You know those conversations you have with kids when they’ve just achieved something awesome? Where the only thing they can engage with is their own greatness? That’s what talking to Mohammad Abid is like. The topic of victory is his restaurant Khushboo.

Mohammad Abid says before he opened Khushboo he went to Bangladesh to study. “I worked for three months with the best halim chef, for three months with the best biryani chef. I needed about three years to get it perfect.” Now he says the best Bengali food in Sydney comes from his kitchen. Usually we’d be wary of such self-assurance, but Abid wasn’t the only person talking his restaurant up – every other Bengali we spoke to told us exactly the same thing.

Abid’s most proud of his kal baush, a whole fish lathered in a slow-cooked gravy of onions, shallots, fresh coriander and spices. It’s sweet and intensely savoury. It simultaneously reminds us of sweet grilled catfishes from South East Asian hawker stalls, and tangy, thick curries from India’s north. That’s a useful summary of Bengali food; an interesting marriage of the cuisines of its neighbours. Abid says the cuisine shares a lot of ingredients with its neighbours, but differs mostly in preparation. “In most of our region they use dry spices and powdered spices. We cook with fresh ingredients; chili, garlic, onion, ginger, they're all blended fresh.” At the centre of most Bengali meals, whether it’s on the street or in high-society kitchens, is fish and rice.

Traditionally, the whole stewed kal baush is reserved for special occasions, but for an everyday Bengali meal try one of Abid’s river-fish curries or a selection of vorta, various bulbs of intensely flavoured pastes eaten with rice. Abid showed us a babaganoush-like eggplant vorta; chingri, a pungent prawn paste and the chepa shutki, a fishy sambal-like paste made with dried, fermented fish that smells faintly of blue cheese.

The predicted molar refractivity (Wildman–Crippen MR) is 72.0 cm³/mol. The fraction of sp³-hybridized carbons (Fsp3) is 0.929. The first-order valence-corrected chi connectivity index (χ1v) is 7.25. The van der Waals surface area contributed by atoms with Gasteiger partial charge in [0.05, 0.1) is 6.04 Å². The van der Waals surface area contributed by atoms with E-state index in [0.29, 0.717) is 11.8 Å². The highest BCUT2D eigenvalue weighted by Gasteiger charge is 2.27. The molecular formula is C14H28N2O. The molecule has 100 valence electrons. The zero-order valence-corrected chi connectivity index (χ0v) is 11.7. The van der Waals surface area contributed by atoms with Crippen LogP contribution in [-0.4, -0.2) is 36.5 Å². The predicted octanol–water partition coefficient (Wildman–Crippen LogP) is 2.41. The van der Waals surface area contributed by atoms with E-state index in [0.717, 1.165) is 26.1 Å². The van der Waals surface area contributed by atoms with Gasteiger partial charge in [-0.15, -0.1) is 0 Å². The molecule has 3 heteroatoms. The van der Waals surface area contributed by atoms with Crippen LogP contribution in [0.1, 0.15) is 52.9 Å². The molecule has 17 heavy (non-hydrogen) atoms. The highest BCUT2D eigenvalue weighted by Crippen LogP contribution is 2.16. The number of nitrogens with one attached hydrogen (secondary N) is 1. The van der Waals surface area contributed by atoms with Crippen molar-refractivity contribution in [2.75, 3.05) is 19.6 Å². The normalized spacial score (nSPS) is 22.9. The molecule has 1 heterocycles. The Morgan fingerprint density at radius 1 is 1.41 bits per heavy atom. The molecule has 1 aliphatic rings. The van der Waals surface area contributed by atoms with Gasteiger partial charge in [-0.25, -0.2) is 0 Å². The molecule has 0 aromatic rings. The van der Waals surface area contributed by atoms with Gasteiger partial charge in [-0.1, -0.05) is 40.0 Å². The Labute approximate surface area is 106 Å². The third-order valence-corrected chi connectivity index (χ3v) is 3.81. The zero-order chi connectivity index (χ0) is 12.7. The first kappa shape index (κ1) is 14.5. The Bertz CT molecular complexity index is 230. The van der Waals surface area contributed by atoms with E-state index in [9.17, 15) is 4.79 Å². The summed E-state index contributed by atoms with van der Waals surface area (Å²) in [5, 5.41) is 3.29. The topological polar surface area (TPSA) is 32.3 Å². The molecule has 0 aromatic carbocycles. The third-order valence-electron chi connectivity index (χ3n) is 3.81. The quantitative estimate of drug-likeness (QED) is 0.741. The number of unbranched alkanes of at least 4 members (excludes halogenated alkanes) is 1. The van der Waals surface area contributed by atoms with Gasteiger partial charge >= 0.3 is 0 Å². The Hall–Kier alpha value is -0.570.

Fuchka is the best representation of Bengali street food. They’re intricate eggcup-shaped wafers filled with spiced mashed potatoes and fresh green chilli. In Bangladesh they typically come with sides of sauces that you pour into the wafer-cups before eating. Abid serves them with sweet tamarind chutney to balance the spice of fresh chillies. “This is one of the very famous street foods in Bangladesh. In front of every school you see somebody sitting with that. That's where kids start to learn how to eat spicy food,” he says.

Along with street snacks and wedding specialities, the restaurant serves home-style Bengali breakfasts (semolina cake, tandoor-baked breads, dhal and eggs), an array of homemade sweets and one of the most epic Eid spreads in Sydney.

Khushboo Sweets and Restaurant
38 Railway Parade, Lakemba
(02) 9750 6600

Hours
Mon to Sun 8am–midnight

facebook.com/khushboosweetsandrestaurantlakemba

Local Knowledge is a weekly Broadsheet series shining a light on the unassuming, authentic Sydney restaurants that are worthy of appreciation beyond the neighbourhoods they serve. See the rest of the series here.